Good luck,

-dave
 

Southsouth

New member
The expensive parts of a rebuild are the HP fuel pump, injectors, and Turbo... possibly a new head if warped, or replacing cracked pistons at CAD$500 each. Then add a new valve cover if the injectors are stuck, decking the intake and exhaust manifolds, hot tanking the block, etc etc and you can get into the $5-10k range pretty quickly.

Van Life also takes more planning.

Don’t get me wrong: I’m not suggesting you stick with paying Toronto rent for a basement view (been there!), just that you’re taking on as many challenges as you’re finding freedoms.

Good luck,

-dave
I saw rebuild kits for 2k ish that included the pistons. I guess those are cheap non oem kits?

As for vanlife, for me, its about being self reliant. I don't want to depend on anyone or anything. Maybe this a strange notion for "healthy" minds.

After recent experiences with landlords who don't repair or compensate me for a flooded basement. Or relying on the landlord tenant board tribunal for justice. Hell, still waiting for justice over my last landlord two years now. Or working for a large corporate company for 4 years that can just fire you anytime they want and give you 3 weeks severence. Even our great healthcare system failed me, missing an appendicitis which went undiagnosed for 3 weeks until I went to another hospital. Or backstabbing friends and business partners that steal from you. Believe me, it just one thing after another. Sorry for the rant.

hah, I kinda see my vanlife living like a wandering ronin.
 

TGEMilwaukee

New member
I found om647 rebuild kits for 1 to 1.5k. Has anyone here done a rebuild, just curious how hard is it to do?
I did a rebuild two years ago. Final cost for me was $5,185.00 (US) The small parts add up fast... Expect to replace all hoses, clamps and many of the internal fasteners need to be replaced, as they are one time use only.

This cost was for parts and machine shop costs only. $3,646.00 in parts, which includes the $1,500 for five new injectors, and the remaining was $1,199 in machine shop services. In my instance that was to bore and sleeve one cylinder, and hone all the cylinders, clean cylinder head and grind the valves, etc. Align bore the crankshaft bearing bore in the block from an overheated bearing cap.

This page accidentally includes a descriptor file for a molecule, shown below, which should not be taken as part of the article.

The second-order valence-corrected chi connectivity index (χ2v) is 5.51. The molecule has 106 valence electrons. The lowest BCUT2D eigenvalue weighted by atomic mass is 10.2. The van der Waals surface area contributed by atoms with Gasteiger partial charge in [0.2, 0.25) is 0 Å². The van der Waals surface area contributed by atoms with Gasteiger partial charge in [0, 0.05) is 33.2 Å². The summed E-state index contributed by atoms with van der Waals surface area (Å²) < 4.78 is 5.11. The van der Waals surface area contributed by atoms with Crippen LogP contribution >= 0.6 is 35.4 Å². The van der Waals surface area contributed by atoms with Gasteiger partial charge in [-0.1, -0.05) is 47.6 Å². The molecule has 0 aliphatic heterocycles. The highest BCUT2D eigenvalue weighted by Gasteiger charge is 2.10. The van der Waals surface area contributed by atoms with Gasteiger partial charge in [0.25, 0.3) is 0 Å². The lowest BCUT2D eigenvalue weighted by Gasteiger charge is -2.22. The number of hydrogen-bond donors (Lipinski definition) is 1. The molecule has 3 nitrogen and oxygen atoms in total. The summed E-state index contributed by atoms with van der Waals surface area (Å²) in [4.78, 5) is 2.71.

I did the engine removal, cleaning, assembly and installation myself.... It's not terribly hard in my opinion. I've done a couple engine rebuilds prior to this one. There is a technical manual out there with all the needed specification, information. Including fastener torque values etc...

The challenge would be where and how to do this if living in the van.
 

Patrick of M

2005 T1N 2500 (NA spec)
From what I can tell t1 ends are a better deal in Canada than in the states. Obviously rust is a problem but the van sits up high enough that most of it doesn't appear to be structural although the tin work can be extensive. I'm inclined towards low mileage because I know these engines have an easy 300,000 mi in them with half decent maintenance. I would avoid a +300,000 Mile Van unless I felt like putting in a new engine.
Obviously maintenance records are helpful, I find Highway driven vehicles are more appealing to me. From experience I can tell you the mid-length van
parks easily in a city, the long one is harder to find parking for and harder to find a workspace that would fit it.
This one is interesting https://m.facebook.com/marketplace/...nel\":503,\"value\":0,\"upsell_type\":null}"}
 

jrod5150

Well-known member
Rust is by far the most expensive repair. I’d recommend avoiding vans that spent time in rusty states. A History report can save slot of time. There’s a few Midwest & southern states that seem to be ok. Southwest and west coast are preferred. Of course prior ownership plays a big part in it.
 

Kajtek1

2015 long/tall limo RV 2.1l
I grew up in 4-seasons and cheap cars would have hole in fenders after 3 years.
After moving to California took me quite some time to understand why 10 yo car park under the tree with no underbody coating has no rust.